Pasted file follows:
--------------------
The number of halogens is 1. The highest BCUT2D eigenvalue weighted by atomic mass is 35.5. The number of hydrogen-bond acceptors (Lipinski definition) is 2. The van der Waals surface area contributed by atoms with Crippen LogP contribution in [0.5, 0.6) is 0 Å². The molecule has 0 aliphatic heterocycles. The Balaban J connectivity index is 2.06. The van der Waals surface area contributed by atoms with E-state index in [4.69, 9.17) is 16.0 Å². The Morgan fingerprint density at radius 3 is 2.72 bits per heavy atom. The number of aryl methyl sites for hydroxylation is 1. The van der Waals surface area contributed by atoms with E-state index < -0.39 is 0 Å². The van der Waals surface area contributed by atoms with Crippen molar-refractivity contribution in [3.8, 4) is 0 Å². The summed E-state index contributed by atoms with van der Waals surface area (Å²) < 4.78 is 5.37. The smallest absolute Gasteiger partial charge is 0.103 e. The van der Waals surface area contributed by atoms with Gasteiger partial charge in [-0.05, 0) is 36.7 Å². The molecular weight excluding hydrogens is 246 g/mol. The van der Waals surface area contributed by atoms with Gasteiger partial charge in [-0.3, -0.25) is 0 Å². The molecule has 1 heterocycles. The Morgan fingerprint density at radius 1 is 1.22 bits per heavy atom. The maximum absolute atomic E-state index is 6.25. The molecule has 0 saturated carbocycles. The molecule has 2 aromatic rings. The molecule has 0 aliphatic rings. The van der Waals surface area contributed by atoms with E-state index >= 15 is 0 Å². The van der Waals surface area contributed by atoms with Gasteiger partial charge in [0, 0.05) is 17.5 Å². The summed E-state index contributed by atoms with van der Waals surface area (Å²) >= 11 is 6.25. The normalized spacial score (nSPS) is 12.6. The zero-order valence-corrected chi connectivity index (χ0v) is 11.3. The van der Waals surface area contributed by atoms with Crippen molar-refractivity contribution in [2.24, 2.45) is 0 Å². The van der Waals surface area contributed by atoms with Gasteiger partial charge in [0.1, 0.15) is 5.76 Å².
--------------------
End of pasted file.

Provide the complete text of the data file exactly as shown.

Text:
The number of halogens is 1. The highest BCUT2D eigenvalue weighted by atomic mass is 35.5. The number of hydrogen-bond acceptors (Lipinski definition) is 2. The van der Waals surface area contributed by atoms with Crippen LogP contribution in [0.5, 0.6) is 0 Å². The molecule has 0 aliphatic heterocycles. The Balaban J connectivity index is 2.06. The van der Waals surface area contributed by atoms with E-state index in [4.69, 9.17) is 16.0 Å². The Morgan fingerprint density at radius 3 is 2.72 bits per heavy atom. The number of aryl methyl sites for hydroxylation is 1. The van der Waals surface area contributed by atoms with E-state index < -0.39 is 0 Å². The van der Waals surface area contributed by atoms with Crippen molar-refractivity contribution in [3.8, 4) is 0 Å². The summed E-state index contributed by atoms with van der Waals surface area (Å²) < 4.78 is 5.37. The smallest absolute Gasteiger partial charge is 0.103 e. The van der Waals surface area contributed by atoms with Gasteiger partial charge in [-0.05, 0) is 36.7 Å². The molecular weight excluding hydrogens is 246 g/mol. The van der Waals surface area contributed by atoms with Gasteiger partial charge in [-0.3, -0.25) is 0 Å². The molecule has 1 heterocycles. The Morgan fingerprint density at radius 1 is 1.22 bits per heavy atom. The maximum absolute atomic E-state index is 6.25. The molecule has 0 saturated carbocycles. The molecule has 2 aromatic rings. The molecule has 0 aliphatic rings. The van der Waals surface area contributed by atoms with E-state index >= 15 is 0 Å². The van der Waals surface area contributed by atoms with Gasteiger partial charge in [0, 0.05) is 17.5 Å². The summed E-state index contributed by atoms with van der Waals surface area (Å²) >= 11 is 6.25. The normalized spacial score (nSPS) is 12.6. The zero-order valence-corrected chi connectivity index (χ0v) is 11.3. The van der Waals surface area contributed by atoms with Crippen molar-refractivity contribution in [2.24, 2.45) is 0 Å². The van der Waals surface area contributed by atoms with Gasteiger partial charge in [0.1, 0.15) is 5.76 Å².